Photographers do tend to start out just shooting everything. Much as I detest the "stages of the photographer" style pieces, they generally get this one right. I vaguely remember it, shooting anything that caught my eye. These days we see it even more, because digital makes it free to shoot just anything, there is no pressure to be even slightly mindful.
At some point, not too infrequently, a budding photographer looks at his or her work and finds dissatisfaction with it. I believe that, often, the dissatisfaction stems from a vague realization that these pictures have been made without mindfulness. They're all over the place. Flowers, cats, landscapes, cars, everything and anything. The budding photographer often can't figure out what's wrong, though, because they have learned about photography from the usual sources. Checking their work, they see that:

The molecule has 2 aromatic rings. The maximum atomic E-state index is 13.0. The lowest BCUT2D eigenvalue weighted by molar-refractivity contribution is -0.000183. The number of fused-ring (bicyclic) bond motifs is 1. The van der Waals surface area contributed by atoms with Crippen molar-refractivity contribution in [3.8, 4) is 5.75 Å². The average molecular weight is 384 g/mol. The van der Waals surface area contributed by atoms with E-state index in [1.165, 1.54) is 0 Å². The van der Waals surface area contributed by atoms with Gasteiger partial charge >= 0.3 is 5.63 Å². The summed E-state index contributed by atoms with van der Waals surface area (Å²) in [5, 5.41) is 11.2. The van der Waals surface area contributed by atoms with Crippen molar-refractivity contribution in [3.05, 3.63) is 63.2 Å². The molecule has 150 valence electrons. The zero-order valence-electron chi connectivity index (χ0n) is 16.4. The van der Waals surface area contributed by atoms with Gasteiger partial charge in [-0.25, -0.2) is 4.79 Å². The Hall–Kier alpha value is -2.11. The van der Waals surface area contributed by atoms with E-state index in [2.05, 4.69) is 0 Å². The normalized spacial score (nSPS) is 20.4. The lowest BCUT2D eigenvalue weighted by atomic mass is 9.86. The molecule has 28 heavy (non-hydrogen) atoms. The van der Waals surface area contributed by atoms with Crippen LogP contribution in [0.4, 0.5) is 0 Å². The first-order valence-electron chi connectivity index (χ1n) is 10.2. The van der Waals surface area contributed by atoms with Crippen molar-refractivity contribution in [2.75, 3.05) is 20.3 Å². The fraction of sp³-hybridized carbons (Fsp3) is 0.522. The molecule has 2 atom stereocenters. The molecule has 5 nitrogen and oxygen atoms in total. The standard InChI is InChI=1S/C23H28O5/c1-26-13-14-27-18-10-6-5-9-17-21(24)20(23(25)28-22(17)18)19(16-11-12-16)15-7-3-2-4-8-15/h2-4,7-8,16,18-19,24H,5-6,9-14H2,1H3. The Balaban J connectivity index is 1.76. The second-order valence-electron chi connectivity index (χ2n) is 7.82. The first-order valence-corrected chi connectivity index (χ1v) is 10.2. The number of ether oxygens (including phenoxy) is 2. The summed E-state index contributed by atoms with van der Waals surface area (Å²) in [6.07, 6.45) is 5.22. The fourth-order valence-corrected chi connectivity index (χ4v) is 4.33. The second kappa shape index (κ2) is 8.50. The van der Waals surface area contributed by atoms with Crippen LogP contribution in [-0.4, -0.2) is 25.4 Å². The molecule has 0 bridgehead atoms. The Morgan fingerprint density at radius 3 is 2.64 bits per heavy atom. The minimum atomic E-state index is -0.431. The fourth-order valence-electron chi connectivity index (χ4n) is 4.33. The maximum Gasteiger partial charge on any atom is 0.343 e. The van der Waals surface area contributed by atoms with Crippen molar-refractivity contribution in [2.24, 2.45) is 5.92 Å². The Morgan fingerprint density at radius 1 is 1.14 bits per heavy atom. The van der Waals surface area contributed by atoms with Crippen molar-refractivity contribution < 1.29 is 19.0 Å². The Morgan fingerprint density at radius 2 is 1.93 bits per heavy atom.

- Focus is good
- Exposure is good
- Strong use of leading lines
- Ditto rule of thirds
What am I doing wrong? asks the befuddled photographer. The answer is you're not shooting mindfully, to any sort of purpose but nobody tells them this. Asking around will produce a collection of terrible advice from dunderheads.
At some point, not infrequently, the solution is to "go pro" which, weirdly, works. Now you're not just shooting any damn thing, you're shooting Senior Sessions. You're shooting mindfully, you're shooting one thing, you're focused on a goal. The results are still entirely gruesome, and you're almost certainly losing money hand over fist because your "accounting" is a mess and you don't actually know what it costs, but at least you get a new lease on your passion.
Which, I guess, is actually kind of a good thing, right?